Conventionally, hydrogen has been produced via steam methane reforming (SMR) using natural gas as the feedstock. To date, 90% of hydrogen from methane or light hydrocarbons is produced from SMR and the hydrogen produced is mostly used as a chemical feedstock.

 

 

Wu said: “With companies and governments leading and actively pushing towards net zero carbon emissions, there is an ongoing shift in which hydrogen is now being considered as the clean energy carrier in addition to a chemical feedstock.”

 

Green hydrogen projects also rely on the availability of, and investment in, renewable energy infrastructure. Suitable hydrogen storage and transport facilities will also be needed which amount to significant investment costs, the report suggests.

 

BlueTech Research chief executive and founder Paul O’Callaghan summed up the findings of the report: “After years of research and development, anticipation and slow market growth, the hydrogen economy is beginning to take off, fuelled by the pressing global agenda to decarbonise.

 

“Our research highlights different opportunities for water and wastewater business in the growing hydrogen technological and economic landscape. A particular focus will be on green in green hydrogen production, in which hydrogen is produced by renewable energy through electrolysis.”

 

The full report Water and the Hydrogen Economy is available to BlueTech Research clients.  To find out more visit www.bluetechresearch.com 

 


Today Construction Europe reported Vinci and partners will launch a huge hydrogen initiative:

French construction giant to help grow €1.5bn fund for clean hydrogen infrastructure solutions

Construction and concessions giant Vinci, along with two other Paris-headquartered companies – gas technology firm Air Liquide and energy firm TotalEnergies – has launched a huge investment fund, dedicated to the development of clean hydrogen infrastructure solutions.

With major businesses in Europe, the Americas and Asia participating, the alliance says it plans to build a fund totalling €1.5 billion, which will be invested across the value chain of renewable and low carbon hydrogen.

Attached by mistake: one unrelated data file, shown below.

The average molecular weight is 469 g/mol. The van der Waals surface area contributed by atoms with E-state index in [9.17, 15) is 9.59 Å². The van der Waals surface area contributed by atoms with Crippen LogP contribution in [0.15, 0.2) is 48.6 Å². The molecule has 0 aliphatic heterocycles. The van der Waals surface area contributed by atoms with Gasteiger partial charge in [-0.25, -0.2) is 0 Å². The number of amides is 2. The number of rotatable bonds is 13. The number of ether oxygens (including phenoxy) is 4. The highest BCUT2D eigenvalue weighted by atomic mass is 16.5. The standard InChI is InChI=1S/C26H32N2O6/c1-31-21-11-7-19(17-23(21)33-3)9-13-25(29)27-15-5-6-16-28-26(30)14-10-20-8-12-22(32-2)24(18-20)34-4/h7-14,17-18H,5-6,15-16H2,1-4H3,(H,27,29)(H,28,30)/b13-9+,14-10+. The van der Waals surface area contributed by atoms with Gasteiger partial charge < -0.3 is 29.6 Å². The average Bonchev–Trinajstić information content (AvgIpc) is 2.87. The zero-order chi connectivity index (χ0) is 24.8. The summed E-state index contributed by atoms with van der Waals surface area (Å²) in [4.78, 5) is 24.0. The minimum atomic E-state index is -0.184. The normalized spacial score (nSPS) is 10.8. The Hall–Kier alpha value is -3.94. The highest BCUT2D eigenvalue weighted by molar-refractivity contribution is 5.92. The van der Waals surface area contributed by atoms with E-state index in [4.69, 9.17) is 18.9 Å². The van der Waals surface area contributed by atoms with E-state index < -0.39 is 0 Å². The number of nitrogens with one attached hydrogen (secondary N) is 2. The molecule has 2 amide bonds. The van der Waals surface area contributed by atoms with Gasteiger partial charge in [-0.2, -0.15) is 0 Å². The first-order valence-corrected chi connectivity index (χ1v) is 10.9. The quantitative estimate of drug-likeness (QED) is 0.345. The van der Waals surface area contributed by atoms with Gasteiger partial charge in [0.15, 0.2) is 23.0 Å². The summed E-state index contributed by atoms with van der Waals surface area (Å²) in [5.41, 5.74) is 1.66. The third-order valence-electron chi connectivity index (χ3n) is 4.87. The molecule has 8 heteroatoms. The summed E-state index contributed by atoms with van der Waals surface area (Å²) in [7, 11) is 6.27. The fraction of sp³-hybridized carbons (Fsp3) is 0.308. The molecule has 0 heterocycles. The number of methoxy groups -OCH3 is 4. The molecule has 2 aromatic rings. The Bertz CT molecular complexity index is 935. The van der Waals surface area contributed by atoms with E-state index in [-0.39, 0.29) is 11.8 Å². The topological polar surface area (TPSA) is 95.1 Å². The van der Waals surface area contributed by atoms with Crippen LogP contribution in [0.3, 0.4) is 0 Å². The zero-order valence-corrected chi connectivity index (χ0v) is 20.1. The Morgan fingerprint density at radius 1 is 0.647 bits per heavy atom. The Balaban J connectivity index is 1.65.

Companies named by Vinci as either on board or soon to be include Plug Power, Chart Industries, Baker Hughes, Lotte Chemical, Axa, Groupe ADP, Ballard, EDF, and Schaeffler.

Leadership in energy transition

Vinci reports that €800 million has already been raised. With the fund managed by Hy241, a joint-venture partnership between Ardian and FiveT Hydrogen, the group will soon move to the selection of hydrogen projects in which to invest.

The company said it expects the fund to contribute to projects with a total value of approximately €15 billion.

 

Vinci’s chairman and CEO, Xavier Huillard, said, “Vinci is taking concrete action to support the development of clean energy by mobilising all its divisions in concessions, construction and energy, with the aim of actively combating climate change and decarbonising mobility in particular.

“By launching this investment fund today, hand in hand with other major industrial leaders, we keep moving forward to make green hydrogen a strong lever in achieving our objectives.”

Benoît Potier, chairman and CEO of Air Liquide, said, “Hydrogen has become a central element of the energy transition. The time to act is now, not only as companies on a stand-alone basis, but by joining forces with states, other industrial groups and the financial community.”

Patrick Pouyanné, chairman and CEO of TotalEnergies, said, “We are convinced that a collective effort is needed to kick-start the hydrogen sector and take it to scale. We are…proud to launch and invest in the clean hydrogen infrastructure fund, which will also give us privileged insights in the sector”.